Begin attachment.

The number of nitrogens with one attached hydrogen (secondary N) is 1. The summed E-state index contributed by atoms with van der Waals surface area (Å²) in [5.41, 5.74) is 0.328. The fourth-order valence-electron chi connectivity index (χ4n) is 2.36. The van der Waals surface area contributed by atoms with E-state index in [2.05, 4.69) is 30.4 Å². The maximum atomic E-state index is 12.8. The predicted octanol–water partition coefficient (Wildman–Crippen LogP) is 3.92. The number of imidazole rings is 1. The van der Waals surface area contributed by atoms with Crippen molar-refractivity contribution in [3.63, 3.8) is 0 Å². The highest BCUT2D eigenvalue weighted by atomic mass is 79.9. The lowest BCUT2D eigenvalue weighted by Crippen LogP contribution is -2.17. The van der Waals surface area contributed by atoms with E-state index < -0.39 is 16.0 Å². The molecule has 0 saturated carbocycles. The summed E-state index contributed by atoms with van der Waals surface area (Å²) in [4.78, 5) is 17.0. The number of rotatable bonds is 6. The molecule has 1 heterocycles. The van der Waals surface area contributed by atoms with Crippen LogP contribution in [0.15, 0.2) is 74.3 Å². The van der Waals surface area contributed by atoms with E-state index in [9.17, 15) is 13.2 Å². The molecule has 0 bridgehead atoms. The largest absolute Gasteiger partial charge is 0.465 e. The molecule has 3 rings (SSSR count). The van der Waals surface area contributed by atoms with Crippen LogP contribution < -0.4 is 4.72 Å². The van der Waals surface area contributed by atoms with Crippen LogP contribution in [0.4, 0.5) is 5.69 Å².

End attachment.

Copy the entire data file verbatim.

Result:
The number of nitrogens with one attached hydrogen (secondary N) is 1. The summed E-state index contributed by atoms with van der Waals surface area (Å²) in [5.41, 5.74) is 0.328. The fourth-order valence-electron chi connectivity index (χ4n) is 2.36. The van der Waals surface area contributed by atoms with E-state index in [2.05, 4.69) is 30.4 Å². The maximum atomic E-state index is 12.8. The predicted octanol–water partition coefficient (Wildman–Crippen LogP) is 3.92. The number of imidazole rings is 1. The van der Waals surface area contributed by atoms with Crippen molar-refractivity contribution in [3.63, 3.8) is 0 Å². The highest BCUT2D eigenvalue weighted by atomic mass is 79.9. The lowest BCUT2D eigenvalue weighted by Crippen LogP contribution is -2.17. The van der Waals surface area contributed by atoms with E-state index < -0.39 is 16.0 Å². The molecule has 0 saturated carbocycles. The summed E-state index contributed by atoms with van der Waals surface area (Å²) in [4.78, 5) is 17.0. The number of rotatable bonds is 6. The molecule has 1 heterocycles. The van der Waals surface area contributed by atoms with Crippen LogP contribution in [0.15, 0.2) is 74.3 Å². The van der Waals surface area contributed by atoms with E-state index in [9.17, 15) is 13.2 Å². The molecule has 0 bridgehead atoms. The largest absolute Gasteiger partial charge is 0.465 e. The molecule has 3 rings (SSSR count). The van der Waals surface area contributed by atoms with Crippen LogP contribution < -0.4 is 4.72 Å². The van der Waals surface area contributed by atoms with Crippen LogP contribution in [0.4, 0.5) is 5.69 Å².